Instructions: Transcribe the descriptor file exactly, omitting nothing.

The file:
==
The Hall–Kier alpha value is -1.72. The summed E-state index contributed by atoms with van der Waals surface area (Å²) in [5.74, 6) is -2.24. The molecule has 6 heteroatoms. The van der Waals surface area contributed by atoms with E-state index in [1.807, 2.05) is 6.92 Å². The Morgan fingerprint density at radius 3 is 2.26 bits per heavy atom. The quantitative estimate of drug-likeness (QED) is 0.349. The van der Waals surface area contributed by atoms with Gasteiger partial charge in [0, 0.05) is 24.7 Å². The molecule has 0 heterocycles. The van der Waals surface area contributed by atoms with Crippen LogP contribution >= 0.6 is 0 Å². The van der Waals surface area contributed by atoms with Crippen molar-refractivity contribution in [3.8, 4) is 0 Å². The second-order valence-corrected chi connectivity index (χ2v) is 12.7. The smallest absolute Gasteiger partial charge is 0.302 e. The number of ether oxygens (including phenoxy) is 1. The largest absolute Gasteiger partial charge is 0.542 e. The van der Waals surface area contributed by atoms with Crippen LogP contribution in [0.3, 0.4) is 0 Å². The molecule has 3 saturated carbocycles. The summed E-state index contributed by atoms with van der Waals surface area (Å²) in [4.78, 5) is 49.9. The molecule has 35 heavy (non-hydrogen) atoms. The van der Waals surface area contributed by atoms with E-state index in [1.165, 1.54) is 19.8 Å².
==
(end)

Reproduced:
The Hall–Kier alpha value is -1.72. The summed E-state index contributed by atoms with van der Waals surface area (Å²) in [5.74, 6) is -2.24. The molecule has 6 heteroatoms. The van der Waals surface area contributed by atoms with E-state index in [1.807, 2.05) is 6.92 Å². The Morgan fingerprint density at radius 3 is 2.26 bits per heavy atom. The quantitative estimate of drug-likeness (QED) is 0.349. The van der Waals surface area contributed by atoms with Gasteiger partial charge in [0, 0.05) is 24.7 Å². The molecule has 0 heterocycles. The van der Waals surface area contributed by atoms with Crippen LogP contribution >= 0.6 is 0 Å². The van der Waals surface area contributed by atoms with Crippen molar-refractivity contribution in [3.8, 4) is 0 Å². The second-order valence-corrected chi connectivity index (χ2v) is 12.7. The smallest absolute Gasteiger partial charge is 0.302 e. The number of ether oxygens (including phenoxy) is 1. The largest absolute Gasteiger partial charge is 0.542 e. The van der Waals surface area contributed by atoms with Crippen LogP contribution in [0.3, 0.4) is 0 Å². The molecule has 3 saturated carbocycles. The summed E-state index contributed by atoms with van der Waals surface area (Å²) in [4.78, 5) is 49.9. The molecule has 35 heavy (non-hydrogen) atoms. The van der Waals surface area contributed by atoms with E-state index in [1.165, 1.54) is 19.8 Å².